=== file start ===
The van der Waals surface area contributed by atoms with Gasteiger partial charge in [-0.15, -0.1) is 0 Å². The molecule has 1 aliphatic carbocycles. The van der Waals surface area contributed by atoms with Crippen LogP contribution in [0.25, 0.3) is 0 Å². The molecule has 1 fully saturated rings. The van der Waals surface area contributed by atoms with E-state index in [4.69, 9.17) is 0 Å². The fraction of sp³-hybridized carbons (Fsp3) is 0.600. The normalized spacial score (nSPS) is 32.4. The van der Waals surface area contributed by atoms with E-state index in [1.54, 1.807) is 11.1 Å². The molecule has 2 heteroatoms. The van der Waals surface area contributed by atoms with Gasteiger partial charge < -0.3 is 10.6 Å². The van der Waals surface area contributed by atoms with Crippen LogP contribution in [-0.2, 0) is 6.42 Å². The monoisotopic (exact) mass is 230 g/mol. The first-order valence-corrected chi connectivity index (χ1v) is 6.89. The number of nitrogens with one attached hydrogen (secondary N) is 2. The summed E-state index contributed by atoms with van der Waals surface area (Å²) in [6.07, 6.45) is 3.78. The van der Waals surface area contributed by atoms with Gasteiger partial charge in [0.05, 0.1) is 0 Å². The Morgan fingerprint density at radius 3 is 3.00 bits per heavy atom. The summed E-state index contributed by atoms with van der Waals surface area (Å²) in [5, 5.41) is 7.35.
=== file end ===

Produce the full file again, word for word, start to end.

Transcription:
The van der Waals surface area contributed by atoms with Gasteiger partial charge in [-0.15, -0.1) is 0 Å². The molecule has 1 aliphatic carbocycles. The van der Waals surface area contributed by atoms with Crippen LogP contribution in [0.25, 0.3) is 0 Å². The molecule has 1 fully saturated rings. The van der Waals surface area contributed by atoms with E-state index in [4.69, 9.17) is 0 Å². The fraction of sp³-hybridized carbons (Fsp3) is 0.600. The normalized spacial score (nSPS) is 32.4. The van der Waals surface area contributed by atoms with E-state index in [1.54, 1.807) is 11.1 Å². The molecule has 2 heteroatoms. The van der Waals surface area contributed by atoms with Gasteiger partial charge < -0.3 is 10.6 Å². The van der Waals surface area contributed by atoms with Crippen LogP contribution in [-0.2, 0) is 6.42 Å². The monoisotopic (exact) mass is 230 g/mol. The first-order valence-corrected chi connectivity index (χ1v) is 6.89. The number of nitrogens with one attached hydrogen (secondary N) is 2. The summed E-state index contributed by atoms with van der Waals surface area (Å²) in [6.07, 6.45) is 3.78. The van der Waals surface area contributed by atoms with Gasteiger partial charge in [0.05, 0.1) is 0 Å². The Morgan fingerprint density at radius 3 is 3.00 bits per heavy atom. The summed E-state index contributed by atoms with van der Waals surface area (Å²) in [5, 5.41) is 7.35.